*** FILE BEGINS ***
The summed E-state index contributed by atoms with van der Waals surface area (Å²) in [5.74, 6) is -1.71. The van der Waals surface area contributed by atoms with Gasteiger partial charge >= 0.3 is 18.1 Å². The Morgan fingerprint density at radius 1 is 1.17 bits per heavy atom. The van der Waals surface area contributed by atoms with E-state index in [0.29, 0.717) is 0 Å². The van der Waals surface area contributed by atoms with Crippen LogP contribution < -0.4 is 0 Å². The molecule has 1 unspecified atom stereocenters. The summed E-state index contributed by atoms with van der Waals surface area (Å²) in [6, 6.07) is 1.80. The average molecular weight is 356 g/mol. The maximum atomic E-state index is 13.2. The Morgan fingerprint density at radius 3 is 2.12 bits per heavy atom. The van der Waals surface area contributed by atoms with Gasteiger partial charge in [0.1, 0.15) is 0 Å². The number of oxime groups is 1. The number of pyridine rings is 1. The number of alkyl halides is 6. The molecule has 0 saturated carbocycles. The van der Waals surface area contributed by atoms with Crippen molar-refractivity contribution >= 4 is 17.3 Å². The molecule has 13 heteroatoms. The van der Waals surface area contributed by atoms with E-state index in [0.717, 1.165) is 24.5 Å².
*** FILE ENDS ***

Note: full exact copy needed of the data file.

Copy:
The summed E-state index contributed by atoms with van der Waals surface area (Å²) in [5.74, 6) is -1.71. The van der Waals surface area contributed by atoms with Gasteiger partial charge >= 0.3 is 18.1 Å². The Morgan fingerprint density at radius 1 is 1.17 bits per heavy atom. The van der Waals surface area contributed by atoms with E-state index in [0.29, 0.717) is 0 Å². The van der Waals surface area contributed by atoms with Crippen LogP contribution < -0.4 is 0 Å². The molecule has 1 unspecified atom stereocenters. The summed E-state index contributed by atoms with van der Waals surface area (Å²) in [6, 6.07) is 1.80. The average molecular weight is 356 g/mol. The maximum atomic E-state index is 13.2. The Morgan fingerprint density at radius 3 is 2.12 bits per heavy atom. The van der Waals surface area contributed by atoms with Gasteiger partial charge in [0.1, 0.15) is 0 Å². The number of oxime groups is 1. The number of pyridine rings is 1. The number of alkyl halides is 6. The molecule has 0 saturated carbocycles. The van der Waals surface area contributed by atoms with Crippen molar-refractivity contribution >= 4 is 17.3 Å². The molecule has 13 heteroatoms. The van der Waals surface area contributed by atoms with E-state index in [0.717, 1.165) is 24.5 Å².